GOES-18 data is preliminary and non-operational.
GOES-18 captured intense wildfires and widespread severe thunderstorms across the central US on 11 May 2022. GOES-18 mesoscale sector 2 was positioned over the southern high plains, encompassing large wildfires in New Mexico, and thunderstorm development in west Texas. A GOES-18 VIS/SWIR combo animations displays the large wildfire hot spots and associated smoke plumes, along with connective initiation along the west Texas dryline.
In fact, GOES-16 and GOES-17 also had mesoscale sectors positioned over that location, allowing for a comparison between the three. GOES-18 imagery appears very similar to that from GOES-16 and GOES-17, as it should, aside from parallax differences due to the varied viewing angles between the three satellites.
Focusing east on the thunderstorms along the dryline, 1-min 500-m visible imagery provides excellent detail into convective initiation and storm top features.
Combining the VIs (Ch02) channel with NIR (Ch05) and IR (Ch13) channels, we get the popular Day Cloud Phase Distinction RGB from GOES-18. The multispectral product provides information about storm top glaciation and cooling, indicators of convective initiation, that are not apparent in a single channel alone.
Focusing further north in Kansas, the details of a rapidly development thunderstorm are revealed in a rocking animation of GOES-18 1-min VIS.
Severe thunderstorms also developed across the upper midwest, where another GOES-18 mesoscale sector was positioned. This time, we observe storm top characteristics, such as overshooting tops and above anvil cirrus plumes, along with additional convective development and decay, using the GOES-18 VIS-IR sandwich combo imagery.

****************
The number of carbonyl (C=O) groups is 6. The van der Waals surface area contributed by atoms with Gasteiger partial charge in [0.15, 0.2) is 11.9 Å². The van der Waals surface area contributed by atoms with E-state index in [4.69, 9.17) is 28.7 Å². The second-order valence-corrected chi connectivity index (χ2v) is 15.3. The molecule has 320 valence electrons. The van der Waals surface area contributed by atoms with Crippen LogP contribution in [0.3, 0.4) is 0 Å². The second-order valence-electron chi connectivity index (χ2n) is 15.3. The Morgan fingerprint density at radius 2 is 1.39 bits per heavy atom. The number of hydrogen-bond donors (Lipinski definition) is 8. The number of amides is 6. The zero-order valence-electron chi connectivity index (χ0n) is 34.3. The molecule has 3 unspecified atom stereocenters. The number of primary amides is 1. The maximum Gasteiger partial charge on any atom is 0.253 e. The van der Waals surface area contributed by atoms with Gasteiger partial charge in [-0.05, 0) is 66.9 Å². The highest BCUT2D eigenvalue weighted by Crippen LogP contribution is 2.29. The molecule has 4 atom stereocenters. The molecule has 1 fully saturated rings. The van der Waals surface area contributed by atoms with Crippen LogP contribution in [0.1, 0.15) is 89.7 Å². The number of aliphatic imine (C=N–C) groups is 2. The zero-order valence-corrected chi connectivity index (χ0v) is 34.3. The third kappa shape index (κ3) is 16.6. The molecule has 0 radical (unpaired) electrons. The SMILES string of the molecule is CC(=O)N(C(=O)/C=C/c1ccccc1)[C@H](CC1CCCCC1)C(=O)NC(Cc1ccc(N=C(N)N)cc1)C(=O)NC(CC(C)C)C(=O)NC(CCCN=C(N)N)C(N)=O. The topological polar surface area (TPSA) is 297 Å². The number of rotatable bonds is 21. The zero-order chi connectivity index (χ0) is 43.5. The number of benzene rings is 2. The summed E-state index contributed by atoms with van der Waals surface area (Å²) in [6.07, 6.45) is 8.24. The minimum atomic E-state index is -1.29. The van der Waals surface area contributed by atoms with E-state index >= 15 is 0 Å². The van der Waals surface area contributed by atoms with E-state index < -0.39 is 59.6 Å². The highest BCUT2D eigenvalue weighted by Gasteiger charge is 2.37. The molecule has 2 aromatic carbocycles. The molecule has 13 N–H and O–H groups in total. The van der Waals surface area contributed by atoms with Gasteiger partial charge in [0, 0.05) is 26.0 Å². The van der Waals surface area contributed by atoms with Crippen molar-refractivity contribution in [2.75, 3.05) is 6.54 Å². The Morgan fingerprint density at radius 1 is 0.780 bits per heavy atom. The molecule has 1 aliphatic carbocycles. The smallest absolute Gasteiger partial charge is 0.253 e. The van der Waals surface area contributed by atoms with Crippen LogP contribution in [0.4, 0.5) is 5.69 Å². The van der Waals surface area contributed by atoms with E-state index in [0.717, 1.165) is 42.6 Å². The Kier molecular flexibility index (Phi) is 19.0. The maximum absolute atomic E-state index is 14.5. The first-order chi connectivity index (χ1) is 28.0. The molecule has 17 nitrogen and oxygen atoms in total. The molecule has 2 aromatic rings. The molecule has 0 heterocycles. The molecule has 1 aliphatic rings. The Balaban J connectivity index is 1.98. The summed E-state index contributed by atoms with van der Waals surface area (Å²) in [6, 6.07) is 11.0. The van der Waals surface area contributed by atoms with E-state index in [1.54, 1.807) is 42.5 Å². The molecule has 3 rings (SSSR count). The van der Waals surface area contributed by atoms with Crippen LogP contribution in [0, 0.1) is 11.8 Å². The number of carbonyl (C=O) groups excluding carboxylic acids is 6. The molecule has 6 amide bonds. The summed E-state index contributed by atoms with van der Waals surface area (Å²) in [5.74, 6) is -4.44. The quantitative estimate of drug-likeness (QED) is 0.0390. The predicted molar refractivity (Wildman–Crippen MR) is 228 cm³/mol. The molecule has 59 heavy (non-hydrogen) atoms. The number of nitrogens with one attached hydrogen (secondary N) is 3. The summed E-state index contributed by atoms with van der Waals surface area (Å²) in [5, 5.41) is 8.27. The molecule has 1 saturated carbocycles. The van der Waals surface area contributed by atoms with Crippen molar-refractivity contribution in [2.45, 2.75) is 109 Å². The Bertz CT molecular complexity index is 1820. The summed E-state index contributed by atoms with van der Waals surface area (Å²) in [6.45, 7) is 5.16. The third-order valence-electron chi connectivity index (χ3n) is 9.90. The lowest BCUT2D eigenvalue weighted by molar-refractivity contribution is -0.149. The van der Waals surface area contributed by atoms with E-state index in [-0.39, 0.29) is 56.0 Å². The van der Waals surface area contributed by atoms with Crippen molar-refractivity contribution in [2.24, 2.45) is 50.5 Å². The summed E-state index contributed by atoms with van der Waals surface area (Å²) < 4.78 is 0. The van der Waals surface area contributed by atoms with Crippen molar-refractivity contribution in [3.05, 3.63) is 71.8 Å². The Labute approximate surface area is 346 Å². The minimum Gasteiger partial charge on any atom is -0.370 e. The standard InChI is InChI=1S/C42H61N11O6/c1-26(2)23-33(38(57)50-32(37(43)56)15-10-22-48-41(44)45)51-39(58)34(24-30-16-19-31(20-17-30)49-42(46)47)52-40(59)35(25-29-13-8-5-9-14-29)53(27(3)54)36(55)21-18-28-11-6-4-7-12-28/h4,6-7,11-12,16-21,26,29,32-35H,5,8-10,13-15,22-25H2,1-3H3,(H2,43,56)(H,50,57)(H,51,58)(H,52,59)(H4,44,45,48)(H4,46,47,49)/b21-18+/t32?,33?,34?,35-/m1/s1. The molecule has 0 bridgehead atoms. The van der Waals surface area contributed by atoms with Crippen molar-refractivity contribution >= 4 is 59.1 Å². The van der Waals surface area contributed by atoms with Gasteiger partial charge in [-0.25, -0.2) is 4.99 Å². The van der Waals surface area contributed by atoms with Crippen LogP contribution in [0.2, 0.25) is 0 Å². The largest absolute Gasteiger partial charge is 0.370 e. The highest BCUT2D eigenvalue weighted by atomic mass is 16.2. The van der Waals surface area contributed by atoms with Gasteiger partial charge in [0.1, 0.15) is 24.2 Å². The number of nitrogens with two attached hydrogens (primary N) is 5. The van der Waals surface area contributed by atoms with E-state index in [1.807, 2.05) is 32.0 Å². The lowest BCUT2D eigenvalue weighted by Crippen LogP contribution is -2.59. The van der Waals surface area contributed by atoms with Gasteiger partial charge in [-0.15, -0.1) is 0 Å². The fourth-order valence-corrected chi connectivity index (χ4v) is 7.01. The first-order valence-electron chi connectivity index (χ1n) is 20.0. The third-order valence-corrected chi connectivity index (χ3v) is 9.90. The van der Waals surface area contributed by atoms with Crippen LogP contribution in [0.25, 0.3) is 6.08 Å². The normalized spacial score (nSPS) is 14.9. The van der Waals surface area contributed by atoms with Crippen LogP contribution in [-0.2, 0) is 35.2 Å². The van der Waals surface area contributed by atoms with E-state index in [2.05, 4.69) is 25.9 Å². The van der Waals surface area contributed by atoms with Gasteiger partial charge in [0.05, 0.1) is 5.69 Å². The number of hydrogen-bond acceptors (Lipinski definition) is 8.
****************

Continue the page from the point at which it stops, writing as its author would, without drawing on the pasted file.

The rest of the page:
GOES-18 CONUS sector (5-min) IR imagery shows the longer-period evolution of the severe convection across the upper midwest from the 11th through the morning of the 12th.
Zooming way out, we get a full disk view of GOES-18 UL WV imagery from last night through this morning.
Comparing water vapor imagery from the three GOES-R series satellites, we see that while GOES-17 WV imagery suffers from the Cooling System issue at times, corresponding GOES-16 and GOES-18 imagery appears great! GOES-18 is scheduled to begin it’s drift west to the GOES-West position in a few days, and eventually will become the operational GOES-West satellite early next year.
Bill Line, NESDIS and CIRA